Why The Mourning Over 30 Rock?
Low rated sitcoms disappear all of the time and no one notices. In fact, even most high rated sitcoms go off the air with a whimper. Who mourned the departure of a show like Everybody Loves Raymond which consistently had high ratings?
But the series finale of 30 Rock, the show about a fictional version of Saturday Night Life starring Tina Fey and Alec Baldwin, is provoking fans across the country to rend their garments in mourning, despite the fact that the show’s ratings have ranged from mediocre to subpar throughout its run, rarely cracking the top 100 shows on broadcast television. Critics are pouring out articles expressing their admiration for the show, including one piece on Slate about the show’s linguistic legacy.
The difference is that 30 Rock was qualitatively a very good show. Like Arrested Development, another low-rated but much believed show, one could argue that 30 Rock was actually art. It may be a sitcom, a medium perceived as lowbrow, but its crackling dialogue would have worked in a Billy Wilder movie. But, for whatever reason, it didn’t “play in Peoria.”
The divide in television between what’s good and what’s watched is currently bigger than ever before. The most popular show on television is apparently NCIS, it gets no ink or attention (outside of endless promos during football games). In contrast, critical darlings like Homeland or Girls get constant coverage and scrutiny and yet have a comparative handful of watchers. Should media ignore its “elite” tendencies and pay attention to the shows that people watch?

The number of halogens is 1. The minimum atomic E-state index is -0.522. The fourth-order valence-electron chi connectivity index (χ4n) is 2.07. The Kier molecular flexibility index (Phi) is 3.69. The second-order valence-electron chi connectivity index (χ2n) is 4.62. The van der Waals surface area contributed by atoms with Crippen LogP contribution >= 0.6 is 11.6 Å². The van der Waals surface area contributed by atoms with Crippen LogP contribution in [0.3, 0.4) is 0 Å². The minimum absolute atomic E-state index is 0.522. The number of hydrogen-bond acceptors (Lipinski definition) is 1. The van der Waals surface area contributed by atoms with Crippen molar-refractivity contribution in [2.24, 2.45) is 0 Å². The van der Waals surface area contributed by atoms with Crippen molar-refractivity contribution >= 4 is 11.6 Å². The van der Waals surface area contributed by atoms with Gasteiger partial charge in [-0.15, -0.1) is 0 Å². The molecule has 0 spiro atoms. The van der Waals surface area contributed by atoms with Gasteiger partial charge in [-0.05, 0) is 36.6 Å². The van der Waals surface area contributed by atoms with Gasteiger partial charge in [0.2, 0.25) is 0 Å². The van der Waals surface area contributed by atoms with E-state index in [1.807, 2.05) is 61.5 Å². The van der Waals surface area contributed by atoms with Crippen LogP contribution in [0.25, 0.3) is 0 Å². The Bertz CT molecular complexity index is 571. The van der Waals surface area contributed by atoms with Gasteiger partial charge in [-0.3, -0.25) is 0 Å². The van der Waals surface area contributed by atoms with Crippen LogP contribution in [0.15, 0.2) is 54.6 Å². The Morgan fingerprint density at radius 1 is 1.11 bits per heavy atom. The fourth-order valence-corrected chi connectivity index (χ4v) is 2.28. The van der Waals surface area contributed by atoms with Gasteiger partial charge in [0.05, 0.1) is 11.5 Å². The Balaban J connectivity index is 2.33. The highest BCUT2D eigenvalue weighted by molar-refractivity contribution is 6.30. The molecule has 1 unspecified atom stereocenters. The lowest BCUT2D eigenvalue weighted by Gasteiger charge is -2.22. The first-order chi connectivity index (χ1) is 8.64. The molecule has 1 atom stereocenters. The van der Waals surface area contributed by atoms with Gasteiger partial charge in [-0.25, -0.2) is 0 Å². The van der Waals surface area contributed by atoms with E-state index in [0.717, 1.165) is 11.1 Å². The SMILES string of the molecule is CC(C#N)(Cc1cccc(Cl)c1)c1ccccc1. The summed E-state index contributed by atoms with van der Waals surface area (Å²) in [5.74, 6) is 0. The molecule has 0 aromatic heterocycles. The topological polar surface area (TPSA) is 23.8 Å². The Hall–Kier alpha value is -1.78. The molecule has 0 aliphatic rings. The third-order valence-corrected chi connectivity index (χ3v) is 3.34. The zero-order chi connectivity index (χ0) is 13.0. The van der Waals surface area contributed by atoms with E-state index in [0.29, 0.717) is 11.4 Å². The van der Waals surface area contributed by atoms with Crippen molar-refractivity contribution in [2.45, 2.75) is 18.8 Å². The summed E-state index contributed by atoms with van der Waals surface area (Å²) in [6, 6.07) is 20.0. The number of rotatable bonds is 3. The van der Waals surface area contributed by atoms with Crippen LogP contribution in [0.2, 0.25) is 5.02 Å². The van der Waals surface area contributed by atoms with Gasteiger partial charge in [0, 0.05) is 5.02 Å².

Of course not. Just because something is popular doesn’t mean it’s good and thus worth covering. There is an important role for celebrity journalism and all sorts of pop culture coverage but it doesn’t have to sink the lowest common denominator. Journalism is supposed to inform and to make considerations about what is important. Shows like 30 Rock and The Wire may not have viewers but they’re important and will be watched for generations. NCIS and Everybody Loves Raymond? They will be footnotes to history.
Covering the arts is always subjective but, for critics and reporters, quality matters. Even if 30 Rock was watched by relatively few people, its departure from television can never be adequately mourned.
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